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Vancouver to introduce fines for businesses that ignore COVID-19 precautions
VANCOUVER -- March 23 update: Developing coverage on the council meeting
The mayor of Vancouver says that while many residents have been following the advice of provincial health officials, there have also been many examples of people gathering in large groups, hosting house parties and even playing beer pong.
"This weekend, I saw reports of people hosting house parties, having group picnics on the beach, playing soccer, playing beer pong," said Kennedy Stewart during a press conference on Sunday.
"Beer pong. This isn't a game. People are dying."
City Council will meet Monday to vote on new bylaws that will allow the city to fine businesses who do not comply with orders to keep restaurants and personal services businesses closed. (Restaurants are still allowed to offer take-out and delivery.) Businesses could face fines of up to $50,000.
"Will you be able to look at yourself in the mirror and say you did all you could?" Stewart asked.
Stewart said residents have been asking why the city doesn't move to shut down all non-essential services. He said he has been in regular contact with provincial and local health officials, and "right now they're telling me that we do not need to do this yet."
If health officials deem it necessary, Stewart said he wanted to be ready to shut down non-essential businesses and services immediately.
Stewart said that Vancouver was the first city in Canada to order restaurants to close dine-in service, a measure the province adopted soon after for all of British Columbia.
"I told residents that if they fail to listen, we would enforce and prosecute where necessary," Stewart said.
"It's OK to spend time on our beaches and parks, but you must be two metres away from everyone else and only gather with your immediate household."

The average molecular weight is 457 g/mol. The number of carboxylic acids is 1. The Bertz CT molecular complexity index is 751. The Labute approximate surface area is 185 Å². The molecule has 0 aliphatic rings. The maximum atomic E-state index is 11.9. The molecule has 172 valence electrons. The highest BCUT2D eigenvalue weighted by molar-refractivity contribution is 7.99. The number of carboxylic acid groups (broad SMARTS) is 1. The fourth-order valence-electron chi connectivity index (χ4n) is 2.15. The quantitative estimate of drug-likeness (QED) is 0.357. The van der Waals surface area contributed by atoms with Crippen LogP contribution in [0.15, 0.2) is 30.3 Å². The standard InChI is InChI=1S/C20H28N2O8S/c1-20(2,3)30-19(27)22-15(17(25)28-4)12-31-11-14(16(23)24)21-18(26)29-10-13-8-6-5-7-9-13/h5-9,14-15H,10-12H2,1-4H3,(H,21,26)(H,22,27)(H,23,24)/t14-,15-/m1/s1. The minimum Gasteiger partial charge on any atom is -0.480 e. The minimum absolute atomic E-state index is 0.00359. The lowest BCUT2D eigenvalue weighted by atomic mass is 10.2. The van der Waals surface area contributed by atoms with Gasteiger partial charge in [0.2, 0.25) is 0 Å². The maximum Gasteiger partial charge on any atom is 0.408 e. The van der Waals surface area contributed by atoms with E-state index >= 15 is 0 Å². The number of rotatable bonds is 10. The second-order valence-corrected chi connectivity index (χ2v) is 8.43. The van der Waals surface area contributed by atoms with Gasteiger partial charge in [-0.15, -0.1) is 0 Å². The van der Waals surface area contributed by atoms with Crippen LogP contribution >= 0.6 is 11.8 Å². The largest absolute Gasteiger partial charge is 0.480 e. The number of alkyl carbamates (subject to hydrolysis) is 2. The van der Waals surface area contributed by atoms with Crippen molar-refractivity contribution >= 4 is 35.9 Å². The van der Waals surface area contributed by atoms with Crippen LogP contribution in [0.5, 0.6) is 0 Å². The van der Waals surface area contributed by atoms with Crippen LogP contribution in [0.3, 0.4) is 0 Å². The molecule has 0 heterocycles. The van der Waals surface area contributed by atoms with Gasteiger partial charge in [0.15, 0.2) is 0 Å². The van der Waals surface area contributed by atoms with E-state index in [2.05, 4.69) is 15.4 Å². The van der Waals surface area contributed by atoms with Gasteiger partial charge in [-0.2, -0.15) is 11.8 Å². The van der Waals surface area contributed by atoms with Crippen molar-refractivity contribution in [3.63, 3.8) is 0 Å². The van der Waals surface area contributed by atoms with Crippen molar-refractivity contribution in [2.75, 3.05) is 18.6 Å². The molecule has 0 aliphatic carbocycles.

The city does not currently plan to fine individuals who do not comply with recommendations to stay at home and keep physically distant, said Sadhu Johnston, the city's general manager.
Johnston said that since the city issued the order to stop dine-in service in restaurants, the city has received 33 complaints to 311, visited over 600 businesses on Saturday alone and issued 13 orders.
Over the weekend, people were seen flocking to Vancouver's parks and beaches and gathering in groups. Provincial health officials have emphasized that people need to stay home as much as possible, and stay two metres away from others when they do go out on essential trips or for a walk to get fresh air.
Park staff have now closed ball courts and playing fields, and have closed parking lots at several of the city's most popular parks. Staff have also removed logs from beaches. For now, beaches and parks will remain open, but Malcolm Bromley, general manager of parks, said the park board will continue to monitor the situation. Playgrounds have also been closed.
"For now, fun can wait," Bromley said.
As of Saturday, British Columbia had the highest number of confirmed COVID-19 cases in the country and the highest number of deaths from the illness.